Information for Proposers with undelivered data
Proposers of active Cycle 1 and Cycle 2 B- or C-graded projects should consider that these projects may not be completed before the end of Cycle 2. If they wish to observe the same targets in Cycle 3 they must specify whether or not the Cycle 3 observations will duplicate the former ones. If so, the proposers must specify if the duplicating observations need to be repeated in Cycle 3 even if they have been successfully completed by the end of Cycle 2. Such repetition, if deemed necessary, must be scientifically justified.
Proposers may check the observational status of their Cycle 1 and 2 projects using the Project Tracker, available at the Science Portal.
The key Cycle 3 dates follow. ALMA reserves the right to alter these dates.
ALMA users from Taiwan
A PI in Taiwan has access to ALMA through both East Asia (EA) and North America (NA) regions. He/She can register in the ALMA Science Portal. After registration, the user can select freely (and also can change it) to which region the time should be charged to. Also for submitting Helpdesk tickets, both regions can be selected. Accordingly, and since as a rule, ALMA users should have only a single account. If you have two accounts, and they are not merged automatically, please remove one or submit a Helpdesk ticket.
In Cycle 1, a PI in Taiwan could have a 50/50 split option for time charge. To facilitate the explanation, here we assume some one submits a proposal with this split option, and requests a total time of 10 hrs, i.e., 5 hrs in EA and 5 hrs in NA.
If one selects the split option, it depends on where the proposal stands in BOTH queues. For the proposal to be accepted, it needs to fit within BOTH queues; i.e., for the above proposal submitted for Cycle 1, the 5 hrs needs to fit within the NA 270 hr allotment and the other 5 hrs needs to fit within the EA 180 hr allotment. If it only fits within one queue and not the other, it will not be given a "High Priority" status.
Note that this is not necessarily a double jeopardy; it depends on the relative over-subscription between the two regions, and how close to the dividing line the proposal lies. Not obvious for the example of a 10 hrs proposal; more-so for larger proposals where e.g. fitting 20 hrs into two queues is easier than fitting 40hrs into one.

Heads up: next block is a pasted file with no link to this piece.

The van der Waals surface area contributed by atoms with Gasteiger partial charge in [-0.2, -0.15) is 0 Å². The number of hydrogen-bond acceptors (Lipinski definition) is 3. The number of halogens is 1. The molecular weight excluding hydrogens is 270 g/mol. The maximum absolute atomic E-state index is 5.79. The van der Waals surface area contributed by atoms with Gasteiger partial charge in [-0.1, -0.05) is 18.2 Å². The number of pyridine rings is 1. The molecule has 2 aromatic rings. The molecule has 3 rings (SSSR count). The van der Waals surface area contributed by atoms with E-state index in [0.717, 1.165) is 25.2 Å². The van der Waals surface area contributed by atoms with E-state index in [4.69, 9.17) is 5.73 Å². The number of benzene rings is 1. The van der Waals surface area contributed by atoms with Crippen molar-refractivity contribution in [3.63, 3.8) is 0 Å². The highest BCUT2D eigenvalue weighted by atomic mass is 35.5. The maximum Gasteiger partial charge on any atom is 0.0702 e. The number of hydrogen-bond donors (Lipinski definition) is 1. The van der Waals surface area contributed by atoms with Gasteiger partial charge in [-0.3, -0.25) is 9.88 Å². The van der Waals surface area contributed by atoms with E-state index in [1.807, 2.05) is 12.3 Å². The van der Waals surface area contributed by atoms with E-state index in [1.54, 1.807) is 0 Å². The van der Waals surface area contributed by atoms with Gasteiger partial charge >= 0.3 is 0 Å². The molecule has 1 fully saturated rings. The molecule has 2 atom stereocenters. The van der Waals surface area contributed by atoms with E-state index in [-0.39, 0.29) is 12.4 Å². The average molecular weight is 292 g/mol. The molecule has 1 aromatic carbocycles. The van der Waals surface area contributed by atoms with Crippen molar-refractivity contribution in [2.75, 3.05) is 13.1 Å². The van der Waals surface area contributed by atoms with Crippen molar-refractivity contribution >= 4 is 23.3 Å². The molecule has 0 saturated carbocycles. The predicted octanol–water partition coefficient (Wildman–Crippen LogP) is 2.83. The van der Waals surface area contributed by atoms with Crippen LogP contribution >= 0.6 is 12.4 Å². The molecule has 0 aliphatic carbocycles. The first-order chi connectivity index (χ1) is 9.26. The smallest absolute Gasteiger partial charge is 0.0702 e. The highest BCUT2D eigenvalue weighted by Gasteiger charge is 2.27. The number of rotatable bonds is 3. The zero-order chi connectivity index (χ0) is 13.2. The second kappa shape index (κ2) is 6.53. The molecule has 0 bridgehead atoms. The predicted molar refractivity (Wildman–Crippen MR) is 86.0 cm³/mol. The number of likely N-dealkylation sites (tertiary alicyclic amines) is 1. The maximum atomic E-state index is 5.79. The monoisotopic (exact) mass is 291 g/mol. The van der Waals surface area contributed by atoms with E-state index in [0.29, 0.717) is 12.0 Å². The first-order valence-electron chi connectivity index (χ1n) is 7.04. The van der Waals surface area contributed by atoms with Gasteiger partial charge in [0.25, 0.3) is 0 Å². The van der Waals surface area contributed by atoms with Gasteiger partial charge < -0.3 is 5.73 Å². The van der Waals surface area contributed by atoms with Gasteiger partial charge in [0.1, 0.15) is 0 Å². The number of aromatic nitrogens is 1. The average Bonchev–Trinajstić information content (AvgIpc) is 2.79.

On the other hand, a Taiwanese PI can submit two 5hr proposals SEPARATELY, one with EA as the Executive, another with NA as the Executive. Then each part would be judged against the relevant queue, - they get all the time if they pass both Executives cutoff; they get 5 hrs if they only pass one Executives cutoff.
Note that this workflow would only work for projects that could be split by number of targets, not total integration time, since there is a prohibition against submitting the exact same proposal with different Executive affiliations.
ALMA Taiwan Mock Review
The Taiwan ARC node will hold a mock review of ALMA proposals for Cycle 3, as for Cycle 1 and Cycle 2. In Cycle 1, the over-subscription rate was about 6, and for Cycle 2, it was about 4. In Cycle 3, the over-subscription rate may be about the same. Thus, only very well-prepared proposals will succeed. Prospective users should have their proposals prepared now.
Proposals fail sometimes due to 1) unclear science questions or goals and/or poorly designed experimenting methods/approaches, but also often due to 2) poor writing or last minute compilation. The purpose of this review is to improve the quality of ALMA-T proposals for better success rate by enforcing potential users to prepare the proposals early, thus, to at least eliminate the last minute writing and to further sharpen the science ideas.
This mock review is mainly targeted at new users, postdocs, and students in Taiwan. Nonetheless, all Taiwanese users are welcome to submit their proposals.
The mock review proposal submission deadline is April 7th 2015. Full proposal, including scientific and technical justification, figures and tables, is required to submit to almamockasiaa.sinica.edu.tw in pdf format. Half-cooked proposals will benefit little from mock reviewing. Technical assessment will be carried out by the Taiwan ARC staff. Scientific review will be conducted through paper by a review panel, including Vivien Chen, Naomi Hirano, Sheng-Yuan Liu, Satoki Matsushita, Kazushi Sakamoto, and Wei-Hao Wang.
Technical and scientific review comments will feedback to the PIs through email a week later on April 13th 2015. Face-to-face discussion with the ARC staff or review panel members may be considered and arranged. PIs can incorporate these comments into proposal revision before "true" submission.
Useful proposal preparation materials
The following are some presentation files from our recent ALMA Users Workshop 2015 that was aimed at helping people prepare for their ALMA Cycle 3 proposals and the use of CASA data analysis software: